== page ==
Amazon. Google. Starbucks. Tesla.
In retrospect, it seems so easy to pick these winners.
I’ve been shopping at Amazon for at least 15 years, and the stock has risen 6300% over that period of time. Shouldn’t it have been so obvious to buy Amazon when I first discovered how great it is to buy books (and everything else) online?
Google was synonymous with search when it went public in 2004 with much fanfare. If you bought the stock at the time of its IPO, you would have made 1700% over the past 13 years.
The story of many of these high-flying stocks is a series of successes that propels the stock ever higher, leaving competitors in the dust. A lot of the run-up in stocks is the anticipation that it will be successful in the future. At each step of the way, some companies will fail and others succeed. Because we remember the big winners and quickly forget the losers, it seems far easier to pick the next big thing than it actually is.
For every start-up that succeeds, many fail
Venture capitalist firms invest in companies at its infancy. Every startup has a great founder, a great idea, and a great pitch that they can be the next Facebook or Google and disrupt a billion-dollar industry. As a venture capital firm, you need to sift through all of these great ideas and people to pick the winners, because if you don’t, you will quickly go bankrupt. Even the most successful venture capital firms have many, many investments that lose everything for each investment that makes it all the way to an initial public offering (IPO).
Google was actually relatively late to the search engine game, and many of us remember search engines like Ask Jeeves, Excite, Lycos, and Altavista, all of which were founded before Stanford Ph.D students Larry Page and Sergey Brin conceived Google in 1997.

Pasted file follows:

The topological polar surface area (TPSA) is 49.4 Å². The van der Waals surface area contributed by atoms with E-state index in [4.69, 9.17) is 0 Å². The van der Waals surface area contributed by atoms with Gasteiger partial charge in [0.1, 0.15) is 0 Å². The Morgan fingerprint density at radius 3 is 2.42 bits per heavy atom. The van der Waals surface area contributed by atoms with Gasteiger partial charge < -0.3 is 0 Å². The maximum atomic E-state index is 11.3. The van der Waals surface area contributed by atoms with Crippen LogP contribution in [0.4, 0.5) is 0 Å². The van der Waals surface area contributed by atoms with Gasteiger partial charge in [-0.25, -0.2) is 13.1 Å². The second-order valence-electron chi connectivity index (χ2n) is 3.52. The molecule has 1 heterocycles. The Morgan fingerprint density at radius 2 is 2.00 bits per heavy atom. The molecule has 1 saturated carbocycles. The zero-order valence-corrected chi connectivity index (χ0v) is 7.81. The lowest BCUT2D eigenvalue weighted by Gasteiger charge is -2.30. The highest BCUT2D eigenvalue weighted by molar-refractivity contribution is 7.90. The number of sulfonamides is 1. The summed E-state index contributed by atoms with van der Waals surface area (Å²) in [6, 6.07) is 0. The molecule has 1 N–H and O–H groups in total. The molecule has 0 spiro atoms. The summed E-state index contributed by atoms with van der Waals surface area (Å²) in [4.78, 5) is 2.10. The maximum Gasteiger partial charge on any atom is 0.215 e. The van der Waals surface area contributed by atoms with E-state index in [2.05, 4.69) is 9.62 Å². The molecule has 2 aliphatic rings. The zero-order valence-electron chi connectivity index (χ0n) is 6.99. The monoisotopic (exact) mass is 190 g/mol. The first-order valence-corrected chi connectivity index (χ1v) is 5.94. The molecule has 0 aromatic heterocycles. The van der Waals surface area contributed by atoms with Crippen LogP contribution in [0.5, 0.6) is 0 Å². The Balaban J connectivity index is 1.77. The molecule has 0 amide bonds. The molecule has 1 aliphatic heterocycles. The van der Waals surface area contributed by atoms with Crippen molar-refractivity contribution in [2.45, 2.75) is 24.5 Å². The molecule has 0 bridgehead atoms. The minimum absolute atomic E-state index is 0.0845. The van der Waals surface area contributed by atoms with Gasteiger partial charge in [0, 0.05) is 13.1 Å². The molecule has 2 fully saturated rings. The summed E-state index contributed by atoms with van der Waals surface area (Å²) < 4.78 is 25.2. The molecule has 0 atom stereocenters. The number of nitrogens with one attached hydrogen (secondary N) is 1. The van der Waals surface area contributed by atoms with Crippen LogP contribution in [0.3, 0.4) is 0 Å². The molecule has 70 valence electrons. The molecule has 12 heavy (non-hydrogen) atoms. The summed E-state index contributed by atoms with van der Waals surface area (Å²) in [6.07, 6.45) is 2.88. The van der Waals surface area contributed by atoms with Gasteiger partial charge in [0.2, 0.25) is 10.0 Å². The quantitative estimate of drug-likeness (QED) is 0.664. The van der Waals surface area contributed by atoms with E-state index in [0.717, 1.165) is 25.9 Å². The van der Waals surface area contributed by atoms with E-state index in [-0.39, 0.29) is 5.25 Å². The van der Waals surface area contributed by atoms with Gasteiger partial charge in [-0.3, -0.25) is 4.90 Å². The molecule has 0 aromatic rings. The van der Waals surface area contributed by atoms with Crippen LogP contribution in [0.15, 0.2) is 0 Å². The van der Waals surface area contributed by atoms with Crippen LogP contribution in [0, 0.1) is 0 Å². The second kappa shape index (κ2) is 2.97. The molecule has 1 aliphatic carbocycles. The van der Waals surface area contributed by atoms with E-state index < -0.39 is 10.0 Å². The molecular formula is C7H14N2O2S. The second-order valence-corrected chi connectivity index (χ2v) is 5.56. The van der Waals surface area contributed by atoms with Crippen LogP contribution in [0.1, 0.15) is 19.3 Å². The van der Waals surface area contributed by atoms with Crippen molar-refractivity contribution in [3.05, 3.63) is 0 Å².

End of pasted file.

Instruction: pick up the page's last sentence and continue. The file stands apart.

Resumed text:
Facebook has been the dominant leader in social media for many years, and it’s easy to forget all the other social media companies that have come and gone. Among non-college students, MySpace was a more popular social network than Facebook in the early years of social media (the mid-2000s). Myspace was bought by News Corp in 2005 for $580 million dollars and was valued as much as $12 billion. While Myspace actually still exists and is currently the 1,521st most popular site in the United States, it was sold to Specific Media for $35 million in 2011.
An IPO doesn’t make a stock a slam-dunk
Even when a great start-up matures to have a successful IPO, the stock doesn’t become a slam-dunk. Google had its naysayers at the time of its IPO. Columnist Stephen Gandel told investors at the time of the Google IPO in Money Magazine to “stay clear” and anyone who purchased Google at that time was a “sucker.”
While Facebook has had a successful run-up since its IPO, Twitter has not done so well. After a fast start, Twitter’s stock currently sells for 30% less than its IPO price from 4 years ago.
A high-flying stock can be one mistake away from a crash
Even high-flying stocks are just one scandal away from losing their charm. Chipotle was a high-flying stock for many years. I loved their burritos. Before I went to a three-fund portfolio in investing, I dabbled in picking individual stocks and made a little bit of money on Chipotle stock. But after a series of food safety incidents ravaged its sales and its reputation, Chipotle stock took a huge hit and has never fully recovered.
Index fund investors own Amazon and Google, too
The beauty of an index fund portfolio is that you do get to own a piece of the winners. You own Apple and Facebook and Google when you buy an index fund. In fact, because the S&P 500 and Total Stock Market index funds are market-cap weighted, your largest holdings end up being these mega-cap companies. In fact, over 10% of the S&P 500 is currently invested in Amazon, Apple, Google, and Facebook.
It’s not easy to pick the next Amazon or Starbucks. High-flying stocks, given their hype, will usually be overvalued by traditional investing metrics and are often one mistake away from losing its luster. You get exposure to these high-flying stocks through index funds, so you can still brag to your friends that you technically “own” these companies.
What do you think? Have you, like me, invested in “high-flyer” stocks? How have you done?
[Charts courtesy of StockCharts.com]